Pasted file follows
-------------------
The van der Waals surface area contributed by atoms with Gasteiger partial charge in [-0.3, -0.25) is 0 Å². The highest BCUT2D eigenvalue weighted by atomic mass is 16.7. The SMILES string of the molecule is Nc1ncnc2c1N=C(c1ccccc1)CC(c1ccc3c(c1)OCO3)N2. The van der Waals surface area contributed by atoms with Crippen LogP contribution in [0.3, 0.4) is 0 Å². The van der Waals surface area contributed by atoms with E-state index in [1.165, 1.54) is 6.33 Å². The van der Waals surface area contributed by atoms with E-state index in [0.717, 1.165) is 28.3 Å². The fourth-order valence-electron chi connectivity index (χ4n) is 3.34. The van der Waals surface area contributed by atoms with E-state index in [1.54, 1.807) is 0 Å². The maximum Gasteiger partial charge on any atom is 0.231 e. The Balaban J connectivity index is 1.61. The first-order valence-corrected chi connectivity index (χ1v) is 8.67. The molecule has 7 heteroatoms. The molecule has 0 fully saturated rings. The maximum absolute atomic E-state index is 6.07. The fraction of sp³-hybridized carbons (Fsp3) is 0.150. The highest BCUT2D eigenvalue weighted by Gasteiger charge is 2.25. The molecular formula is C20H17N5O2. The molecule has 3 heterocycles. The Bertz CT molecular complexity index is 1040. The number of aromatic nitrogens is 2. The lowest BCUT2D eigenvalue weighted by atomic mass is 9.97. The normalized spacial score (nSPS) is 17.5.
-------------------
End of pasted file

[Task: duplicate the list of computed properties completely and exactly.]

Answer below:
The van der Waals surface area contributed by atoms with Gasteiger partial charge in [-0.3, -0.25) is 0 Å². The highest BCUT2D eigenvalue weighted by atomic mass is 16.7. The SMILES string of the molecule is Nc1ncnc2c1N=C(c1ccccc1)CC(c1ccc3c(c1)OCO3)N2. The van der Waals surface area contributed by atoms with Crippen LogP contribution in [0.3, 0.4) is 0 Å². The van der Waals surface area contributed by atoms with E-state index in [1.165, 1.54) is 6.33 Å². The van der Waals surface area contributed by atoms with E-state index in [0.717, 1.165) is 28.3 Å². The fourth-order valence-electron chi connectivity index (χ4n) is 3.34. The van der Waals surface area contributed by atoms with E-state index in [1.54, 1.807) is 0 Å². The maximum Gasteiger partial charge on any atom is 0.231 e. The Balaban J connectivity index is 1.61. The first-order valence-corrected chi connectivity index (χ1v) is 8.67. The molecule has 7 heteroatoms. The molecule has 0 fully saturated rings. The maximum absolute atomic E-state index is 6.07. The fraction of sp³-hybridized carbons (Fsp3) is 0.150. The highest BCUT2D eigenvalue weighted by Gasteiger charge is 2.25. The molecular formula is C20H17N5O2. The molecule has 3 heterocycles. The Bertz CT molecular complexity index is 1040. The number of aromatic nitrogens is 2. The lowest BCUT2D eigenvalue weighted by atomic mass is 9.97. The normalized spacial score (nSPS) is 17.5.